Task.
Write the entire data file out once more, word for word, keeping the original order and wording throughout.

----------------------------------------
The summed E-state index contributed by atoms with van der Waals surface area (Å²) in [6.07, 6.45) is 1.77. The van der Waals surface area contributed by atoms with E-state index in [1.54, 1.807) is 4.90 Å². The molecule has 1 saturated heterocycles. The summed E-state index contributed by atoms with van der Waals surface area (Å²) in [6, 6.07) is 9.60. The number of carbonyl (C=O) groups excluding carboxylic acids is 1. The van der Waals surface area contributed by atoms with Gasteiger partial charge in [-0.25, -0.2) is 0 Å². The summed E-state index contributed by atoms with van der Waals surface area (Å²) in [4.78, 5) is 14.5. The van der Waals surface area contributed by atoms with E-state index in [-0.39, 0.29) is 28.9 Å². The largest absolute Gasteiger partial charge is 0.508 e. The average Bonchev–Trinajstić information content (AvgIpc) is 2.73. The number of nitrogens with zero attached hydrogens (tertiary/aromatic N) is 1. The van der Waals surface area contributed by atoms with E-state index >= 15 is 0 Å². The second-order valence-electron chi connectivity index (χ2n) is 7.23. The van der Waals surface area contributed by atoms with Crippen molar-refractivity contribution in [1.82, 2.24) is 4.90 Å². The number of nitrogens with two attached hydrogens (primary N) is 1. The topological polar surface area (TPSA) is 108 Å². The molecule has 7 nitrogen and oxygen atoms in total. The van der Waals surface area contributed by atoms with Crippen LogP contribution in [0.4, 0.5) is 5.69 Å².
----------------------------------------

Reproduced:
The summed E-state index contributed by atoms with van der Waals surface area (Å²) in [6.07, 6.45) is 1.77. The van der Waals surface area contributed by atoms with E-state index in [1.54, 1.807) is 4.90 Å². The molecule has 1 saturated heterocycles. The summed E-state index contributed by atoms with van der Waals surface area (Å²) in [6, 6.07) is 9.60. The number of carbonyl (C=O) groups excluding carboxylic acids is 1. The van der Waals surface area contributed by atoms with Gasteiger partial charge in [-0.25, -0.2) is 0 Å². The summed E-state index contributed by atoms with van der Waals surface area (Å²) in [4.78, 5) is 14.5. The van der Waals surface area contributed by atoms with E-state index in [-0.39, 0.29) is 28.9 Å². The largest absolute Gasteiger partial charge is 0.508 e. The average Bonchev–Trinajstić information content (AvgIpc) is 2.73. The number of nitrogens with zero attached hydrogens (tertiary/aromatic N) is 1. The van der Waals surface area contributed by atoms with E-state index >= 15 is 0 Å². The second-order valence-electron chi connectivity index (χ2n) is 7.23. The van der Waals surface area contributed by atoms with Crippen molar-refractivity contribution in [1.82, 2.24) is 4.90 Å². The number of nitrogens with two attached hydrogens (primary N) is 1. The topological polar surface area (TPSA) is 108 Å². The molecule has 7 nitrogen and oxygen atoms in total. The van der Waals surface area contributed by atoms with Crippen LogP contribution in [0.4, 0.5) is 5.69 Å².